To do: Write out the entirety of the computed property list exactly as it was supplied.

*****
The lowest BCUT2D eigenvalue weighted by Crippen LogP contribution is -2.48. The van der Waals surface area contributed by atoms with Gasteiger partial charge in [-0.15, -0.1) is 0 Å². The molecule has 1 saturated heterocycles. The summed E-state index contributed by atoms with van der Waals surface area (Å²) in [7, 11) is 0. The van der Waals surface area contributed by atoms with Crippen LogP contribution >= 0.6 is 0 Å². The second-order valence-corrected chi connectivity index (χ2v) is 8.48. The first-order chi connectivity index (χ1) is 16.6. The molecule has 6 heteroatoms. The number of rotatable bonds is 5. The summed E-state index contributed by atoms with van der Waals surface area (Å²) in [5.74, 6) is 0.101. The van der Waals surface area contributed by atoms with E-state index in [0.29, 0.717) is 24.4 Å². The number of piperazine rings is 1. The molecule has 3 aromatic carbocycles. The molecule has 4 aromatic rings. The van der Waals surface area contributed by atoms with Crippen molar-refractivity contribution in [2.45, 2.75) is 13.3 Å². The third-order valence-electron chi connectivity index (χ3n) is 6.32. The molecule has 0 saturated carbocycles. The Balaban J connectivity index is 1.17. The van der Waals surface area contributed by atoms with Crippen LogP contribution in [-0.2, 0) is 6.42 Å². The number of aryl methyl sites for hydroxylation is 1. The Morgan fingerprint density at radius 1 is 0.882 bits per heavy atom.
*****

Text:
The lowest BCUT2D eigenvalue weighted by Crippen LogP contribution is -2.48. The van der Waals surface area contributed by atoms with Gasteiger partial charge in [-0.15, -0.1) is 0 Å². The molecule has 1 saturated heterocycles. The summed E-state index contributed by atoms with van der Waals surface area (Å²) in [7, 11) is 0. The van der Waals surface area contributed by atoms with Crippen LogP contribution >= 0.6 is 0 Å². The second-order valence-corrected chi connectivity index (χ2v) is 8.48. The first-order chi connectivity index (χ1) is 16.6. The molecule has 6 heteroatoms. The number of rotatable bonds is 5. The summed E-state index contributed by atoms with van der Waals surface area (Å²) in [5.74, 6) is 0.101. The van der Waals surface area contributed by atoms with E-state index in [0.29, 0.717) is 24.4 Å². The number of piperazine rings is 1. The molecule has 3 aromatic carbocycles. The molecule has 4 aromatic rings. The van der Waals surface area contributed by atoms with Crippen molar-refractivity contribution in [2.45, 2.75) is 13.3 Å². The third-order valence-electron chi connectivity index (χ3n) is 6.32. The molecule has 0 saturated carbocycles. The Balaban J connectivity index is 1.17. The van der Waals surface area contributed by atoms with Crippen LogP contribution in [-0.2, 0) is 6.42 Å². The number of aryl methyl sites for hydroxylation is 1. The Morgan fingerprint density at radius 1 is 0.882 bits per heavy atom.